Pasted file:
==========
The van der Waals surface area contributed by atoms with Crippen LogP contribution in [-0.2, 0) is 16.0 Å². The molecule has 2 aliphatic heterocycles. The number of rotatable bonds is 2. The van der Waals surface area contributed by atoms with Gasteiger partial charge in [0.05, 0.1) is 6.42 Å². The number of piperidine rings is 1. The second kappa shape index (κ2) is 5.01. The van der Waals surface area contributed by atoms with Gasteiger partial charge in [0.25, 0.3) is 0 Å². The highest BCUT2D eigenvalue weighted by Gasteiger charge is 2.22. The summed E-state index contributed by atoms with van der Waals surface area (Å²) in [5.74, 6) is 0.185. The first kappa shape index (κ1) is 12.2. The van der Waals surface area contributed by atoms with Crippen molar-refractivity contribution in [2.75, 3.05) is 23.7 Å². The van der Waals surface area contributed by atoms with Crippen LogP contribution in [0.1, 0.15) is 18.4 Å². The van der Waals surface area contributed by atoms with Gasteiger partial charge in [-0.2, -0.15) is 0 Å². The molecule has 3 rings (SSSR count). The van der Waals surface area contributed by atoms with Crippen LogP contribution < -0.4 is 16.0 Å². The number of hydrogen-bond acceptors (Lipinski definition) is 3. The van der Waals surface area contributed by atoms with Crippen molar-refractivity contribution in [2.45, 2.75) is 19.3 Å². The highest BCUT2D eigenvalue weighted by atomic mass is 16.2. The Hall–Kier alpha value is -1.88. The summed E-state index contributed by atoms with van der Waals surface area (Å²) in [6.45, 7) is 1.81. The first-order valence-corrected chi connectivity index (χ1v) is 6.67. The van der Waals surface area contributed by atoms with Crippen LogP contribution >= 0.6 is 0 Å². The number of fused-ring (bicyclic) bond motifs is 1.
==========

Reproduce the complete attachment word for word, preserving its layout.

The van der Waals surface area contributed by atoms with Crippen LogP contribution in [-0.2, 0) is 16.0 Å². The molecule has 2 aliphatic heterocycles. The number of rotatable bonds is 2. The van der Waals surface area contributed by atoms with Gasteiger partial charge in [0.05, 0.1) is 6.42 Å². The number of piperidine rings is 1. The second kappa shape index (κ2) is 5.01. The van der Waals surface area contributed by atoms with Gasteiger partial charge in [0.25, 0.3) is 0 Å². The highest BCUT2D eigenvalue weighted by Gasteiger charge is 2.22. The summed E-state index contributed by atoms with van der Waals surface area (Å²) in [5.74, 6) is 0.185. The first kappa shape index (κ1) is 12.2. The van der Waals surface area contributed by atoms with Crippen molar-refractivity contribution in [2.75, 3.05) is 23.7 Å². The van der Waals surface area contributed by atoms with Crippen LogP contribution in [0.1, 0.15) is 18.4 Å². The van der Waals surface area contributed by atoms with Gasteiger partial charge in [-0.2, -0.15) is 0 Å². The molecule has 3 rings (SSSR count). The van der Waals surface area contributed by atoms with Crippen LogP contribution < -0.4 is 16.0 Å². The number of hydrogen-bond acceptors (Lipinski definition) is 3. The van der Waals surface area contributed by atoms with Crippen molar-refractivity contribution in [2.45, 2.75) is 19.3 Å². The highest BCUT2D eigenvalue weighted by atomic mass is 16.2. The Hall–Kier alpha value is -1.88. The summed E-state index contributed by atoms with van der Waals surface area (Å²) in [6.45, 7) is 1.81. The first-order valence-corrected chi connectivity index (χ1v) is 6.67. The van der Waals surface area contributed by atoms with Crippen LogP contribution >= 0.6 is 0 Å². The number of fused-ring (bicyclic) bond motifs is 1.